Service in India

Simpson’s focus on a well-rounded education extends beyond the classroom.  Simpson College Junior Taylor Sharp is active in the Business Administration and Economics department in the classroom, in the Enactus student organization (she’s the President of the group this year) and in the Emerge@Simpson business incubator.  But recently, Taylor moved beyond the classroom walls and beyond our campus and spent the summer doing service work in India.  Simpson student Madison Boswell interviewed Taylor about her experiences.

Summer well spent: Serving people in India

By: Madison Boswell ‘13

With only a hiking backpack and a passion for service and travel, Simpson junior Taylor Sharp had the experience of a lifetime this summer.

With her enthusiasm for service work, Sharp took it upon herself to find unique service opportunities in India – and then she raised the money to pay for it.

“I have always felt like I had a calling to go to India,” said Sharp, whose hometown in Kearney, Neb. “I have always wanted to go there and I love doing service. So I decided to seize the opportunity of summer and kind of combined the two and did service in India.

“ I wanted to do extended service, so I literally Googled service in India, and a group called Cross Cultural Solutions came up, and they had opportunities that seemed really appealing and fit what I wanted to do. I had incredible support while fundraising, and covered the rest of the cost on my own.”

While in India, Sharp had the opportunity to volunteer as an English and math teacher with Cross Cultural Solutions. At the school she worked mainly one-on-one with students who had learning and physical disabilities.

In India, the physically and mentally disabled tend to be ignored in the regular school system. The school in which Sharp worked, Harmony Through Education, is fairly new, starting only three to four years ago. Among the 30 students who attend Harmony Through Education there is a wide range in age from five to 22.

Part of Sharp’s learning experience included adapting to communication with the students, as Hindi is the predominant language in that region.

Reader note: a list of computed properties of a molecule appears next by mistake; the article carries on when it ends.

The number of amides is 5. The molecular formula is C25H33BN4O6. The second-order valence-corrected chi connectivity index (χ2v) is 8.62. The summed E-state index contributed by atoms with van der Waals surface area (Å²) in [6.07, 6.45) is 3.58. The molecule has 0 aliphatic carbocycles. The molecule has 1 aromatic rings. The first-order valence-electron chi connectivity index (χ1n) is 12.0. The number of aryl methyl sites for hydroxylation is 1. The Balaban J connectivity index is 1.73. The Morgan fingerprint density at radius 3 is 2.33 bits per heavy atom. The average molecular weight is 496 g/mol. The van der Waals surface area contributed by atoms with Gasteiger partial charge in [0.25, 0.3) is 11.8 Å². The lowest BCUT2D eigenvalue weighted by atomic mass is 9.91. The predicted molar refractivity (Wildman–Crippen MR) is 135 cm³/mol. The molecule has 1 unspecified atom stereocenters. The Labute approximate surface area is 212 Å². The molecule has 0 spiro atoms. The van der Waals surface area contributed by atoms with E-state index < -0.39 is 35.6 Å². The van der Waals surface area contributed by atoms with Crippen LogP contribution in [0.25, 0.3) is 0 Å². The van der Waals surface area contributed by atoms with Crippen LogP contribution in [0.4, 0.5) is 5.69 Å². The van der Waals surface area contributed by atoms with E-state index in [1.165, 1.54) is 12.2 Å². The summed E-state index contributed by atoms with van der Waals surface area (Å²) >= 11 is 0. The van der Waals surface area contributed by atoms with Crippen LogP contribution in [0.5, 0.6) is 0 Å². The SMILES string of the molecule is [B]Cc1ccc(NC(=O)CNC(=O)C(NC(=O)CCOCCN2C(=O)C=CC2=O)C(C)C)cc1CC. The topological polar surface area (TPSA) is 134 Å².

“We did a couple Hindi lessons, and I was never fluent by any means, but it was enough to communicate with hand gestures,” she said. “During my time there I grew really close to these students. They are beautiful people and I had spoken with them predominantly in Hindi. On the day I left, I started crying and a couple of them started crying as we exchanged hugs. When I started walking towards my car to leave they all shouted as a class ‘We will miss you’ in English and it was the most beautiful moment. It was fantastic.”

Having not traveled extensively before this summer, Sharp had the opportunity to spend a month backpacking through Europe before her month spent in India.

“This experience has given me the travel bug, a lot, but it has also solidified my interest in working in the non-profit field,” she said. “It opened my eyes up to the limited perspective that I had before of what I wanted to do, but now I am much more open to a wider range of things. International non-profit work has now been added to the list of post-graduation ideas.”

Sharp hopes to travel abroad through Simpson to Israel during May term and travel domestically next summer when she also hopes to continue her service work with an non-profit internship.